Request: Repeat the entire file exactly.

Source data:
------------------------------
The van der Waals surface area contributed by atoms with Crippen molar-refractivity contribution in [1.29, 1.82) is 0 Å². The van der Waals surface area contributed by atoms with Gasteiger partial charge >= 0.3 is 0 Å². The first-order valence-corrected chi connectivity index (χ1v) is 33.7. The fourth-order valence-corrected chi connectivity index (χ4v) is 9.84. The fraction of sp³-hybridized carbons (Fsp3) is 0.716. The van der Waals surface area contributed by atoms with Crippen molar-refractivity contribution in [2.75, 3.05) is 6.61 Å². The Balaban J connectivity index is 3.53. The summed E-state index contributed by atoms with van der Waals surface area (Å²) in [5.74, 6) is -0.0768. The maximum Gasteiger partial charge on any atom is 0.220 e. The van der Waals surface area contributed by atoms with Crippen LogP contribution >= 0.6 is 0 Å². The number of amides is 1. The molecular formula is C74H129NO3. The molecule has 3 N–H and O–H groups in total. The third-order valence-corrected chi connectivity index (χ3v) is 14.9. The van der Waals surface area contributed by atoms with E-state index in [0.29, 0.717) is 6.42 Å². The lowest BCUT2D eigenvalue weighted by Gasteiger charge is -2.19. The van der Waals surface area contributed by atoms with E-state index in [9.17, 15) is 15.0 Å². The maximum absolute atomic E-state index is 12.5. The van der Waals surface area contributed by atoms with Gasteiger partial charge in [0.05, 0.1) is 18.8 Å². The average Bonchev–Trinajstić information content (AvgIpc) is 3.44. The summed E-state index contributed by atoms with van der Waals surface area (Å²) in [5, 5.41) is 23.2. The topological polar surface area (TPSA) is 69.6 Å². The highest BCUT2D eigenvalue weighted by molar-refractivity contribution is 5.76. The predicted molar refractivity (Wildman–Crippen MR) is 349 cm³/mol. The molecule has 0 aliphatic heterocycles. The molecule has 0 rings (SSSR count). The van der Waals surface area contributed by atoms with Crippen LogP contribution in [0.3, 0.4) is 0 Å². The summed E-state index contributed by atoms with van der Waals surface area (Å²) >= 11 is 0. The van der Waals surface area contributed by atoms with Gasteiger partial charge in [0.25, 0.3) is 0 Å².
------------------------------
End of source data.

The van der Waals surface area contributed by atoms with Crippen molar-refractivity contribution in [1.29, 1.82) is 0 Å². The van der Waals surface area contributed by atoms with Gasteiger partial charge >= 0.3 is 0 Å². The first-order valence-corrected chi connectivity index (χ1v) is 33.7. The fourth-order valence-corrected chi connectivity index (χ4v) is 9.84. The fraction of sp³-hybridized carbons (Fsp3) is 0.716. The van der Waals surface area contributed by atoms with Crippen molar-refractivity contribution in [2.75, 3.05) is 6.61 Å². The Balaban J connectivity index is 3.53. The summed E-state index contributed by atoms with van der Waals surface area (Å²) in [5.74, 6) is -0.0768. The maximum Gasteiger partial charge on any atom is 0.220 e. The van der Waals surface area contributed by atoms with Crippen LogP contribution >= 0.6 is 0 Å². The number of amides is 1. The molecular formula is C74H129NO3. The molecule has 3 N–H and O–H groups in total. The third-order valence-corrected chi connectivity index (χ3v) is 14.9. The van der Waals surface area contributed by atoms with E-state index in [0.29, 0.717) is 6.42 Å². The lowest BCUT2D eigenvalue weighted by Gasteiger charge is -2.19. The van der Waals surface area contributed by atoms with E-state index in [9.17, 15) is 15.0 Å². The maximum absolute atomic E-state index is 12.5. The van der Waals surface area contributed by atoms with Gasteiger partial charge in [0.05, 0.1) is 18.8 Å². The average Bonchev–Trinajstić information content (AvgIpc) is 3.44. The summed E-state index contributed by atoms with van der Waals surface area (Å²) in [5, 5.41) is 23.2. The topological polar surface area (TPSA) is 69.6 Å². The highest BCUT2D eigenvalue weighted by molar-refractivity contribution is 5.76. The predicted molar refractivity (Wildman–Crippen MR) is 349 cm³/mol. The molecule has 0 aliphatic heterocycles. The molecule has 0 rings (SSSR count). The van der Waals surface area contributed by atoms with Crippen LogP contribution in [0.3, 0.4) is 0 Å². The summed E-state index contributed by atoms with van der Waals surface area (Å²) >= 11 is 0. The van der Waals surface area contributed by atoms with Gasteiger partial charge in [0.25, 0.3) is 0 Å².